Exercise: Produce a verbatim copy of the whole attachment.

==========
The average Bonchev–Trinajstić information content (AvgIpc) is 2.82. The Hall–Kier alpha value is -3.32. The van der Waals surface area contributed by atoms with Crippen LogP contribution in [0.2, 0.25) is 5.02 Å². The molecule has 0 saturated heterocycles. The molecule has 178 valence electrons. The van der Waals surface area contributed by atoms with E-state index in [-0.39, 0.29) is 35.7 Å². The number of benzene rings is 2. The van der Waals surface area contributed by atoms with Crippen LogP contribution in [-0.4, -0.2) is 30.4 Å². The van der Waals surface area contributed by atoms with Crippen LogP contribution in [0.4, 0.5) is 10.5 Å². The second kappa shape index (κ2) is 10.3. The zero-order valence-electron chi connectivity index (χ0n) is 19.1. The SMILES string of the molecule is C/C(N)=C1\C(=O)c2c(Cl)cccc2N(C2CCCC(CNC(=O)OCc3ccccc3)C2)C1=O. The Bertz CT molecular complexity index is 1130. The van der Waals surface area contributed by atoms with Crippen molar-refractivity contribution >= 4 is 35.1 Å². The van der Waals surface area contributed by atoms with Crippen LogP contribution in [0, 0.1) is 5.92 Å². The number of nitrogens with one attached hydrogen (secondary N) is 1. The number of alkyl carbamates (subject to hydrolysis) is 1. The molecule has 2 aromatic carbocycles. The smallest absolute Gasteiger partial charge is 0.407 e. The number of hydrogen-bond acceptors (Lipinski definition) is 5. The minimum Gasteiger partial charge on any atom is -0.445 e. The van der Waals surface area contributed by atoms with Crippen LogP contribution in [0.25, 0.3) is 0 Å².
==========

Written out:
The average Bonchev–Trinajstić information content (AvgIpc) is 2.82. The Hall–Kier alpha value is -3.32. The van der Waals surface area contributed by atoms with Crippen LogP contribution in [0.2, 0.25) is 5.02 Å². The molecule has 0 saturated heterocycles. The molecule has 178 valence electrons. The van der Waals surface area contributed by atoms with E-state index in [-0.39, 0.29) is 35.7 Å². The number of benzene rings is 2. The van der Waals surface area contributed by atoms with Crippen LogP contribution in [-0.4, -0.2) is 30.4 Å². The van der Waals surface area contributed by atoms with Crippen LogP contribution in [0.4, 0.5) is 10.5 Å². The second kappa shape index (κ2) is 10.3. The zero-order valence-electron chi connectivity index (χ0n) is 19.1. The SMILES string of the molecule is C/C(N)=C1\C(=O)c2c(Cl)cccc2N(C2CCCC(CNC(=O)OCc3ccccc3)C2)C1=O. The Bertz CT molecular complexity index is 1130. The van der Waals surface area contributed by atoms with Crippen molar-refractivity contribution >= 4 is 35.1 Å². The van der Waals surface area contributed by atoms with Crippen LogP contribution in [0, 0.1) is 5.92 Å². The number of nitrogens with one attached hydrogen (secondary N) is 1. The number of alkyl carbamates (subject to hydrolysis) is 1. The molecule has 2 aromatic carbocycles. The smallest absolute Gasteiger partial charge is 0.407 e. The number of hydrogen-bond acceptors (Lipinski definition) is 5. The minimum Gasteiger partial charge on any atom is -0.445 e. The van der Waals surface area contributed by atoms with Crippen LogP contribution in [0.25, 0.3) is 0 Å².